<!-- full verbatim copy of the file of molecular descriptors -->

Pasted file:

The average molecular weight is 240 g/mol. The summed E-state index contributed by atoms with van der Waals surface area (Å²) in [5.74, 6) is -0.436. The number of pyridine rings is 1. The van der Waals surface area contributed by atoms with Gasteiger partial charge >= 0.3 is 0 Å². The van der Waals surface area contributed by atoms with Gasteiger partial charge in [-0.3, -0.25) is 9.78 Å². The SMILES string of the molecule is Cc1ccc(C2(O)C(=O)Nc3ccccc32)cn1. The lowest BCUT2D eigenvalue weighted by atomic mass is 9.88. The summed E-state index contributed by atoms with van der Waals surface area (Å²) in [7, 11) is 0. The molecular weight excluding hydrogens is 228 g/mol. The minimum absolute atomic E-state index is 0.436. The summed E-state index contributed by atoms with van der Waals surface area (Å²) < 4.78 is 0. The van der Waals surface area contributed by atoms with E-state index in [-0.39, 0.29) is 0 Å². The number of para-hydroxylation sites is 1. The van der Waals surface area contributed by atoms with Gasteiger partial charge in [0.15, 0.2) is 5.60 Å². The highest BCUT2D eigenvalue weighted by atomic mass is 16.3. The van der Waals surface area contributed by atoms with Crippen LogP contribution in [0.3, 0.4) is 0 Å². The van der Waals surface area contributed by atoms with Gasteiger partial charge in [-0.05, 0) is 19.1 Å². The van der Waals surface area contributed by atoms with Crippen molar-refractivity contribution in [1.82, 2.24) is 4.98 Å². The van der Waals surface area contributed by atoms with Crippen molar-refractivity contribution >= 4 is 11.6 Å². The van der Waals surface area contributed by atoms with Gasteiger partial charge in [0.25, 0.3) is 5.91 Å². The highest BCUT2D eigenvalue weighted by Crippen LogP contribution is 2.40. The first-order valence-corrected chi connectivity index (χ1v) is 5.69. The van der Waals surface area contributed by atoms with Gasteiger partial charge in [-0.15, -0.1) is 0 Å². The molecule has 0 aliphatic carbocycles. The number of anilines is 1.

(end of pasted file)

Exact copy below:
The average molecular weight is 240 g/mol. The summed E-state index contributed by atoms with van der Waals surface area (Å²) in [5.74, 6) is -0.436. The number of pyridine rings is 1. The van der Waals surface area contributed by atoms with Gasteiger partial charge >= 0.3 is 0 Å². The van der Waals surface area contributed by atoms with Gasteiger partial charge in [-0.3, -0.25) is 9.78 Å². The SMILES string of the molecule is Cc1ccc(C2(O)C(=O)Nc3ccccc32)cn1. The lowest BCUT2D eigenvalue weighted by atomic mass is 9.88. The summed E-state index contributed by atoms with van der Waals surface area (Å²) in [7, 11) is 0. The molecular weight excluding hydrogens is 228 g/mol. The minimum absolute atomic E-state index is 0.436. The summed E-state index contributed by atoms with van der Waals surface area (Å²) < 4.78 is 0. The van der Waals surface area contributed by atoms with E-state index in [-0.39, 0.29) is 0 Å². The number of para-hydroxylation sites is 1. The van der Waals surface area contributed by atoms with Gasteiger partial charge in [0.15, 0.2) is 5.60 Å². The highest BCUT2D eigenvalue weighted by atomic mass is 16.3. The van der Waals surface area contributed by atoms with Crippen LogP contribution in [0.3, 0.4) is 0 Å². The van der Waals surface area contributed by atoms with Gasteiger partial charge in [-0.05, 0) is 19.1 Å². The van der Waals surface area contributed by atoms with Crippen molar-refractivity contribution in [1.82, 2.24) is 4.98 Å². The van der Waals surface area contributed by atoms with Crippen molar-refractivity contribution >= 4 is 11.6 Å². The van der Waals surface area contributed by atoms with Gasteiger partial charge in [0.25, 0.3) is 5.91 Å². The highest BCUT2D eigenvalue weighted by Crippen LogP contribution is 2.40. The first-order valence-corrected chi connectivity index (χ1v) is 5.69. The van der Waals surface area contributed by atoms with Gasteiger partial charge in [-0.15, -0.1) is 0 Å². The molecule has 0 aliphatic carbocycles. The number of anilines is 1.